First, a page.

Moderators – in which contexts does it work best?

The review tested for a range of moderators, including treatment type, type of trainer, length of treatment, child characteristics and whether the intervention was universal or targeted to specific populations.

Only cognitive-behavioural programmes were found to have significantly reduced anti-social behaviour both immediately post intervention and in follow-up measurements.

When the programme was delivered by the authors of the studies, researchers or trained students, the effect on post intervention levels of anti-social behaviour was statistically significantly better than when it was delivered by teachers or psychosocial professionals.

Treatment length had no significant impact on levels of anti-social behaviour.

Programmes targeting children who have already exhibited some behavioural problems showed the greatest and significant decreases in anti-social behaviour. Universal prevention programmes had the smallest and non-significant decreases. This difference between the two groups was statistically significant.

The largest effects are found in those groups in which the children exhibit multiple risk factors.

The review noted that only a few studies focus particularly on girls, with most of the studies targeting mixed groups or boys.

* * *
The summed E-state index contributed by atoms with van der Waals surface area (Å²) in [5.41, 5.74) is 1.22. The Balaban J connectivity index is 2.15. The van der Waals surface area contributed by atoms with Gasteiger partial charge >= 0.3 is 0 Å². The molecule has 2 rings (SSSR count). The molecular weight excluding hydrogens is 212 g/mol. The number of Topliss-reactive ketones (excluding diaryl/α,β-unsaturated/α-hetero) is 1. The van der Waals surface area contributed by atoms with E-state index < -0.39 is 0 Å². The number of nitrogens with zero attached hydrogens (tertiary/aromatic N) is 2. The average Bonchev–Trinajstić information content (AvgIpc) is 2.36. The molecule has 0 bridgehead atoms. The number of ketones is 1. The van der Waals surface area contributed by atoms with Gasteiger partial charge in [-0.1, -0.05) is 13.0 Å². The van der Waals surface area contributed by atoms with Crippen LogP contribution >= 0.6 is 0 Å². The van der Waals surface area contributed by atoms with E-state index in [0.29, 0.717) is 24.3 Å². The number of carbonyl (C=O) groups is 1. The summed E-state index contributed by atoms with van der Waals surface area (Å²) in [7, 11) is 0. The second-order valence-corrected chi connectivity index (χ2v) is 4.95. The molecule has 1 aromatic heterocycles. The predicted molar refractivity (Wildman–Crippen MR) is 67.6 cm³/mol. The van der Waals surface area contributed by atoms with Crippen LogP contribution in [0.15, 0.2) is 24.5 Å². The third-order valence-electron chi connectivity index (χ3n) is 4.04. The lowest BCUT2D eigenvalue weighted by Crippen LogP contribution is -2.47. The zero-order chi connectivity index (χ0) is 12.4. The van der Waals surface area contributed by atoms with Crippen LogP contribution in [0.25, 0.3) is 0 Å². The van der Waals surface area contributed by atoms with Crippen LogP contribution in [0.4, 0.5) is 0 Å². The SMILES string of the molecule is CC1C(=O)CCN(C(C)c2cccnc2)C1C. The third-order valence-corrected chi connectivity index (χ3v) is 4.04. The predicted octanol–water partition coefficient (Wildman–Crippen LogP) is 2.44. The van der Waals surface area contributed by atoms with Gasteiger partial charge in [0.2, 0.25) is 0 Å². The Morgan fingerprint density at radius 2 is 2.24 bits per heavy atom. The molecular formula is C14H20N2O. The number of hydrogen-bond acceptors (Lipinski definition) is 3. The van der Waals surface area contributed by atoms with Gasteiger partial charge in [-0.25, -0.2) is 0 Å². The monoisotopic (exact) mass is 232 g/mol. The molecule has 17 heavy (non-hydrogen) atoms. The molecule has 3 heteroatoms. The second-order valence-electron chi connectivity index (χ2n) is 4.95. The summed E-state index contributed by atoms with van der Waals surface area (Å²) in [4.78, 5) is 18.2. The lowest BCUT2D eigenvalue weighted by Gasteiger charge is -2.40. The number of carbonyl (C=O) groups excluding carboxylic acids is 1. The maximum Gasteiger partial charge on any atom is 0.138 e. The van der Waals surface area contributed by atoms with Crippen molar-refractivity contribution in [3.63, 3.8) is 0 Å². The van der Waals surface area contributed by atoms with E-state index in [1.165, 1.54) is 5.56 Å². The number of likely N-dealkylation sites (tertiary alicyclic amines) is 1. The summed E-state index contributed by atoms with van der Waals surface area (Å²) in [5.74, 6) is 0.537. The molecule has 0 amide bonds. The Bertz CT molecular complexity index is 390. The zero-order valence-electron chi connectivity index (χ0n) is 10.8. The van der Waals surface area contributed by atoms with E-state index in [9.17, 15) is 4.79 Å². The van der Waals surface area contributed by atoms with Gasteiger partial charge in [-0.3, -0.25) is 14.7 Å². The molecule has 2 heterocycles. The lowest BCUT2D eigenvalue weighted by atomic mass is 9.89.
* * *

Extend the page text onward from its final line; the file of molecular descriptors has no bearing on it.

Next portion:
Implementation – what can be said about implementing this initiative?

The review authors suggest that larger preventive effects can be expected only when programmes are combined and applied suitably to the participants’ circumstances.

Examples of programme combinations include child skills training combined with parent training or school-oriented prevention.

The review findings suggest child skills training programmes can reach the whole target population (for example, at school), may involve relatively low costs (for example, group training by teachers) and are less difficult to implement in everyday practice than family-oriented or combined programmes.

The intervention is in the form of a structured programme with a limited number of sessions, teaching a range of interpersonal and coping skills.